• Sleep Beliefs: Sleep beliefs were measured using the Dysfunctional Beliefs and Attitudes about Sleep Scale (DBAS-16A mean total score of 3.8 is associated with clinically significant insomnia. The mean total score for the current sample was 5.85. Overall results indicate that the current sample expressed unhelpful/dysfunctional beliefs about sleep to a level that has been associated with clinically significant insomnia.Consequences (m=6.0), Worry (m=6.2), Medication (m=4.8), Expectations (m=6.2). Respondents were classified into three groups on the basis of their historical (ever used) use of prescription medication for sleepnever used, short-term,long-termThe timeframe of 4 weeks was used to distinguish short and long-term prescription medication use as according to Medsafe this is the maximum recommended prescription timeframe for Zopiclone (the most commonly used prescription medication in the current sample). Figure 1 shows the mean/median values for each group for the total DBAS-16 score and each of the factor scores. Statistically significant relationships were found between prescription medication use pattern and unhelpful sleep beliefs. Significantly greater overall endorsement of unhelpful sleep beliefs was found in the group who reported long-term use of prescription medication for sleep. In particular, this group held stronger beliefs about the negative consequences of insomnia. They were also most likely to believe the cause of insomnia to be biological and view medication as the best treatment option.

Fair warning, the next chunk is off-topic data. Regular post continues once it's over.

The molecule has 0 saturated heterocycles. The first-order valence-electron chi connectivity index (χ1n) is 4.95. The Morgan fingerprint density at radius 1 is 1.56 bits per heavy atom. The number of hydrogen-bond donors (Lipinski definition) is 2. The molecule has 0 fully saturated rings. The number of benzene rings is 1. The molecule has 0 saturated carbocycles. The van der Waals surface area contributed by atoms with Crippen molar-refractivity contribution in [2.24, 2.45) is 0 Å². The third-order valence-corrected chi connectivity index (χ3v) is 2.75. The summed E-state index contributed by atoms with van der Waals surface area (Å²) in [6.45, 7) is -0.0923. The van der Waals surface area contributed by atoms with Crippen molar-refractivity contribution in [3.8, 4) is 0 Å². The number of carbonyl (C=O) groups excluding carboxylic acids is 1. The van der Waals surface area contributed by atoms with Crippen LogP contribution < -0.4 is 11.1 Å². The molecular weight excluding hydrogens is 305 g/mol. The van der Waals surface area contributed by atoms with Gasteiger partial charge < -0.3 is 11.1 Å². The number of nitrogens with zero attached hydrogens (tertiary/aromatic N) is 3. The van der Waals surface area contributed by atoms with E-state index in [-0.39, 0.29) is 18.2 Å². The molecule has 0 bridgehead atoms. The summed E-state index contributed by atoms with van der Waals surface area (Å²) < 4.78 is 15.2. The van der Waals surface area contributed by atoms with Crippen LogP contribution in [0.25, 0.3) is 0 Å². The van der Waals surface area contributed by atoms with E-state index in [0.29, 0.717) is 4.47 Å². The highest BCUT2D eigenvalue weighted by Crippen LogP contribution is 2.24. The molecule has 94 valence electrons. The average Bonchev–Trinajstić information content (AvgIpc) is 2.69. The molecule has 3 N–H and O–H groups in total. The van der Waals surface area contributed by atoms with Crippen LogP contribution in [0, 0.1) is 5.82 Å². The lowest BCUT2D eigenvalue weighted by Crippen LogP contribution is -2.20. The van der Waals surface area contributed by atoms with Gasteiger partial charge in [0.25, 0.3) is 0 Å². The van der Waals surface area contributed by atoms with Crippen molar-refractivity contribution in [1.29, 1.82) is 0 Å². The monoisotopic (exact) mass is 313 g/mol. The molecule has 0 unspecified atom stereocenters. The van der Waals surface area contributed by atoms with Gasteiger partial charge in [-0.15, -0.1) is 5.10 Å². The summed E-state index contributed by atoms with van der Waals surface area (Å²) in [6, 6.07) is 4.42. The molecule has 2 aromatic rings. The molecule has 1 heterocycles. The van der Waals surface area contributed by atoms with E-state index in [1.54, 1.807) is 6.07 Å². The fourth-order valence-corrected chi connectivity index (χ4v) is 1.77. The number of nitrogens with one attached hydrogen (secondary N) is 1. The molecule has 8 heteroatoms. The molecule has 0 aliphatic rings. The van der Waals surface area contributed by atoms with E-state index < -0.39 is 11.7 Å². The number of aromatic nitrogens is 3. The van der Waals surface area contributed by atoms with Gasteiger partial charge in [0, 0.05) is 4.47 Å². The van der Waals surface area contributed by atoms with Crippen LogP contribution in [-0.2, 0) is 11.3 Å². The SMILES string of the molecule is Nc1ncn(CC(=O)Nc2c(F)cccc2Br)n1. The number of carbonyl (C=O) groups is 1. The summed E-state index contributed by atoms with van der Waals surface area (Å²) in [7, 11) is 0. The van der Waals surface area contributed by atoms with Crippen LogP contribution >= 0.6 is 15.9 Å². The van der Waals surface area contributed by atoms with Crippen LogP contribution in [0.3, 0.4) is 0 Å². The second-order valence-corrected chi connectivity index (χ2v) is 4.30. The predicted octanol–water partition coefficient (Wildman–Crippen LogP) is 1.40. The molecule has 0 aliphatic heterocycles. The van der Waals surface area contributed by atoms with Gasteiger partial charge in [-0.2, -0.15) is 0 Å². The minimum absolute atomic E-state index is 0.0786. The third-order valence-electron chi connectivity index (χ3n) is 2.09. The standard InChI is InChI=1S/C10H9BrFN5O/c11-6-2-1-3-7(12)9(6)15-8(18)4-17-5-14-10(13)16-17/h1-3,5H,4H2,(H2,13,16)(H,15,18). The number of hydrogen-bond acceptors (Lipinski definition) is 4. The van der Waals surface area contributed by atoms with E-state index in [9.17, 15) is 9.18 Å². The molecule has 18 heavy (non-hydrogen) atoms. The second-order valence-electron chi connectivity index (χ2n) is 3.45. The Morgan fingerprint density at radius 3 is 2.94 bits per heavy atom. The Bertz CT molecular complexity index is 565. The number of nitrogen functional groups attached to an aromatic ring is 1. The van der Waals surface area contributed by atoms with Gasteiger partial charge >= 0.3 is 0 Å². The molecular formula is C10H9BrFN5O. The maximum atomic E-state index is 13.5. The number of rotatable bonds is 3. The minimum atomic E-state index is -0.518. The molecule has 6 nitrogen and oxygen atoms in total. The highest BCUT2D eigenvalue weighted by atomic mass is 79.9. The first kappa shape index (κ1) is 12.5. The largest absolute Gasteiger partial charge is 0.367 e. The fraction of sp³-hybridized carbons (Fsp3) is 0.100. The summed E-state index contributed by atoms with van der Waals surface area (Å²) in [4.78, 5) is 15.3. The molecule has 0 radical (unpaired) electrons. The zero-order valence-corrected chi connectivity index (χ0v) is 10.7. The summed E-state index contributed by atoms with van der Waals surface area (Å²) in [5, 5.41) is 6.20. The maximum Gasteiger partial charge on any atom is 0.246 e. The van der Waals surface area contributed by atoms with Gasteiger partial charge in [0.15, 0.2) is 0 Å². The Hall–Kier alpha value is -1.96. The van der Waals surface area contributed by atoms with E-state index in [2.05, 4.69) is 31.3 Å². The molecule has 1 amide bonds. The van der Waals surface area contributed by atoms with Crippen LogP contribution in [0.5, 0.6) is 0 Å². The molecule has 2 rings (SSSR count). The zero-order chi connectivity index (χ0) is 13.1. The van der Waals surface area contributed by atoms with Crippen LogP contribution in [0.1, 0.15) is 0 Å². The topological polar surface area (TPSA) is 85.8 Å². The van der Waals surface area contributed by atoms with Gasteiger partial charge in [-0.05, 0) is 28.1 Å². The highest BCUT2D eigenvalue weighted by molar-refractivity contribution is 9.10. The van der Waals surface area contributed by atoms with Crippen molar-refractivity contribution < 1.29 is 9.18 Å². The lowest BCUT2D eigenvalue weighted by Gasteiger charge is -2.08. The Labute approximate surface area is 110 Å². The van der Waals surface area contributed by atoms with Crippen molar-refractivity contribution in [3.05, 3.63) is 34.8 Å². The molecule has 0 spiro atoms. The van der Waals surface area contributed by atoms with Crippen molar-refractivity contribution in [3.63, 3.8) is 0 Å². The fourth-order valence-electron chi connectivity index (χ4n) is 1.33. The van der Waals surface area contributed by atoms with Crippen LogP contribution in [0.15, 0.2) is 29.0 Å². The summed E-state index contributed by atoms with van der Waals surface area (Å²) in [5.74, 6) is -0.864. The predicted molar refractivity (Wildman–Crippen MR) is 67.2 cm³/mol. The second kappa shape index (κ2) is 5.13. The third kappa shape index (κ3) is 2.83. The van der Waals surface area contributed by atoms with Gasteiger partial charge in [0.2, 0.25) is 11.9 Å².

• Define GroupsInsomnia Symptoms: Insomnia symptoms were measured using the Athens Insomnia ScaleA total score of 6 or greater indicates clinical insomnia. The median AIS total score for the current sample was 12 (out of a maximum possible score of 24). The median score for sleep difficulties was 8 (out of 15) and for Median daytime functioning was 4 (out of 9). Overall, median item scores were higher for sleep difficulty items than for the daytime symptoms items.Respondents were classified into three groups based on their current treatment choice. no current treatment, 2) current prescription medication use, 3) use of a non-prescription treatment (e.g. sleep hygiene, relaxation, natural product). Figure 2 shows the median values for each group for AIS total and the sleep difficulties and daytime consequences scales. People currently using a prescription medication for sleep reported significantly more severe insomnia symptoms overall and specifically greater night-time sleep difficulties than those using a non-prescription treatment. Those using a non-prescription treatment reported significantly lower night-time sleep difficulties than those using no treatment or those using a prescription medication. There was no relationship between current treatment and daytime consequences (wellbeing, functioning, and sleepiness).
  • These findings support the recommendation by the Thoracic Society of Australia and New Zealand that validated treatment alternatives to prescription medication be made available to people presenting with chronic insomnia in a primary care setting5. Current use of prescription medication for sleep was not related to decreased insomnia symptoms, decreased sleep difficulties or daytime functioning. Instead people currently using a prescription medication for sleep had the greatest perceived current sleep difficulties. The current use of a non-prescription treatment method was related to less severe perceived sleep difficulties.Specifically, within the current as a treatment strategy. Long-term medication use as seen in this sample is not a recommended treatment approach. TSANZ The results of this study are consistent with previous research linking people’s beliefs about sleep and the treatment choices they make.